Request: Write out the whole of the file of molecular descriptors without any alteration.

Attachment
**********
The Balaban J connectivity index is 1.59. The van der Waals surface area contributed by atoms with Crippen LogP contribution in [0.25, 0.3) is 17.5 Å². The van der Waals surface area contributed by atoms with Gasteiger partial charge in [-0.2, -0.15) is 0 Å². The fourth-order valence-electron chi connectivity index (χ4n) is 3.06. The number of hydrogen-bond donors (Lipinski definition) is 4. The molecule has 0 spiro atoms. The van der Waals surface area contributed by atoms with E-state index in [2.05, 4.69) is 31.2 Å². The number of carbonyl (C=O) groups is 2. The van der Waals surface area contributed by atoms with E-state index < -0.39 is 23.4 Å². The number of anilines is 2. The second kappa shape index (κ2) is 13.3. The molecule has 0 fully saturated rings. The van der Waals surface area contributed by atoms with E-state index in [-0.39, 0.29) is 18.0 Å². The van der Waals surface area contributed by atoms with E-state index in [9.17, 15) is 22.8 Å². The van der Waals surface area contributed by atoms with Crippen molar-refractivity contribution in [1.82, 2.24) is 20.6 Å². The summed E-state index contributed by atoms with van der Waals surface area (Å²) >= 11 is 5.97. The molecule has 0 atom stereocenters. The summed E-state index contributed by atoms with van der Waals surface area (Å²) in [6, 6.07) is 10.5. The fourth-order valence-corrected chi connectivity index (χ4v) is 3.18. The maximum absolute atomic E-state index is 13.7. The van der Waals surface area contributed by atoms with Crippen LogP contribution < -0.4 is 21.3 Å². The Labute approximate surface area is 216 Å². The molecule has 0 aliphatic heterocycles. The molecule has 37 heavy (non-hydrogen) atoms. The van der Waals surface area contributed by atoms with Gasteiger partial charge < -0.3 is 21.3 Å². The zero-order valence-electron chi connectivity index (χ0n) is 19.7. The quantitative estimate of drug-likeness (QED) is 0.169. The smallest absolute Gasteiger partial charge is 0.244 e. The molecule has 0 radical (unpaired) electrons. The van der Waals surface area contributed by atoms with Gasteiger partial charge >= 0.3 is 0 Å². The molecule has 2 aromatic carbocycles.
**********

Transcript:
The Balaban J connectivity index is 1.59. The van der Waals surface area contributed by atoms with Crippen LogP contribution in [0.25, 0.3) is 17.5 Å². The van der Waals surface area contributed by atoms with Gasteiger partial charge in [-0.2, -0.15) is 0 Å². The fourth-order valence-electron chi connectivity index (χ4n) is 3.06. The number of hydrogen-bond donors (Lipinski definition) is 4. The molecule has 0 spiro atoms. The van der Waals surface area contributed by atoms with E-state index in [2.05, 4.69) is 31.2 Å². The number of carbonyl (C=O) groups is 2. The van der Waals surface area contributed by atoms with E-state index < -0.39 is 23.4 Å². The number of anilines is 2. The second kappa shape index (κ2) is 13.3. The molecule has 0 fully saturated rings. The van der Waals surface area contributed by atoms with E-state index in [-0.39, 0.29) is 18.0 Å². The van der Waals surface area contributed by atoms with E-state index in [9.17, 15) is 22.8 Å². The van der Waals surface area contributed by atoms with Crippen molar-refractivity contribution in [1.82, 2.24) is 20.6 Å². The summed E-state index contributed by atoms with van der Waals surface area (Å²) >= 11 is 5.97. The molecule has 0 atom stereocenters. The summed E-state index contributed by atoms with van der Waals surface area (Å²) in [6, 6.07) is 10.5. The fourth-order valence-corrected chi connectivity index (χ4v) is 3.18. The maximum absolute atomic E-state index is 13.7. The van der Waals surface area contributed by atoms with Crippen LogP contribution < -0.4 is 21.3 Å². The Labute approximate surface area is 216 Å². The molecule has 0 aliphatic heterocycles. The molecule has 37 heavy (non-hydrogen) atoms. The van der Waals surface area contributed by atoms with Gasteiger partial charge < -0.3 is 21.3 Å². The zero-order valence-electron chi connectivity index (χ0n) is 19.7. The quantitative estimate of drug-likeness (QED) is 0.169. The smallest absolute Gasteiger partial charge is 0.244 e. The molecule has 0 radical (unpaired) electrons. The van der Waals surface area contributed by atoms with Gasteiger partial charge >= 0.3 is 0 Å². The molecule has 2 aromatic carbocycles.